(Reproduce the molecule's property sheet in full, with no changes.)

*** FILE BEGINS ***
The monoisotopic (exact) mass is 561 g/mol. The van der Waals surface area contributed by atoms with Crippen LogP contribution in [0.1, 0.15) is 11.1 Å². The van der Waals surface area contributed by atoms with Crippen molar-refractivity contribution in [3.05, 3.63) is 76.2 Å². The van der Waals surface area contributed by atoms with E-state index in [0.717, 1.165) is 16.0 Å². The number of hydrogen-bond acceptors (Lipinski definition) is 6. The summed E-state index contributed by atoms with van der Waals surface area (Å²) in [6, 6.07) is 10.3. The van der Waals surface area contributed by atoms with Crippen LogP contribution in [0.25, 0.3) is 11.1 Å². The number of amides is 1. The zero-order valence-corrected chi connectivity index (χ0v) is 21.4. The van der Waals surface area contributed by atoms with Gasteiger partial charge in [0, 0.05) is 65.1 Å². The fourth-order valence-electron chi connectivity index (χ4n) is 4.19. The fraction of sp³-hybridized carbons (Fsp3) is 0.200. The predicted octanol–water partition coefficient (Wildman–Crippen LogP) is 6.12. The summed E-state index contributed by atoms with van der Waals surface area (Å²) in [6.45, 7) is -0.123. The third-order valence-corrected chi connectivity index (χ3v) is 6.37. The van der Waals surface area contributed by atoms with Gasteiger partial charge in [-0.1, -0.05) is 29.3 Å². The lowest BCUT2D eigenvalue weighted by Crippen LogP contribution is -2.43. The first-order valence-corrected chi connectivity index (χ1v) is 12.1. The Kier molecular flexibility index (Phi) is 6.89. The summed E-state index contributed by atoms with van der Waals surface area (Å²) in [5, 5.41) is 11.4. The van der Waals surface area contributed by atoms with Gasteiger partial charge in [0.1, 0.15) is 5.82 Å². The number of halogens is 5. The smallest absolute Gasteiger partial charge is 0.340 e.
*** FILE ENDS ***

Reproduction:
The monoisotopic (exact) mass is 561 g/mol. The van der Waals surface area contributed by atoms with Crippen LogP contribution in [0.1, 0.15) is 11.1 Å². The van der Waals surface area contributed by atoms with Crippen molar-refractivity contribution in [3.05, 3.63) is 76.2 Å². The van der Waals surface area contributed by atoms with E-state index in [0.717, 1.165) is 16.0 Å². The number of hydrogen-bond acceptors (Lipinski definition) is 6. The summed E-state index contributed by atoms with van der Waals surface area (Å²) in [6, 6.07) is 10.3. The van der Waals surface area contributed by atoms with Crippen LogP contribution in [0.25, 0.3) is 11.1 Å². The number of amides is 1. The zero-order valence-corrected chi connectivity index (χ0v) is 21.4. The van der Waals surface area contributed by atoms with Gasteiger partial charge in [0, 0.05) is 65.1 Å². The fourth-order valence-electron chi connectivity index (χ4n) is 4.19. The fraction of sp³-hybridized carbons (Fsp3) is 0.200. The predicted octanol–water partition coefficient (Wildman–Crippen LogP) is 6.12. The summed E-state index contributed by atoms with van der Waals surface area (Å²) in [6.45, 7) is -0.123. The third-order valence-corrected chi connectivity index (χ3v) is 6.37. The van der Waals surface area contributed by atoms with Gasteiger partial charge in [-0.1, -0.05) is 29.3 Å². The lowest BCUT2D eigenvalue weighted by Crippen LogP contribution is -2.43. The first-order valence-corrected chi connectivity index (χ1v) is 12.1. The Kier molecular flexibility index (Phi) is 6.89. The summed E-state index contributed by atoms with van der Waals surface area (Å²) in [5, 5.41) is 11.4. The van der Waals surface area contributed by atoms with Gasteiger partial charge in [0.1, 0.15) is 5.82 Å². The number of halogens is 5. The smallest absolute Gasteiger partial charge is 0.340 e.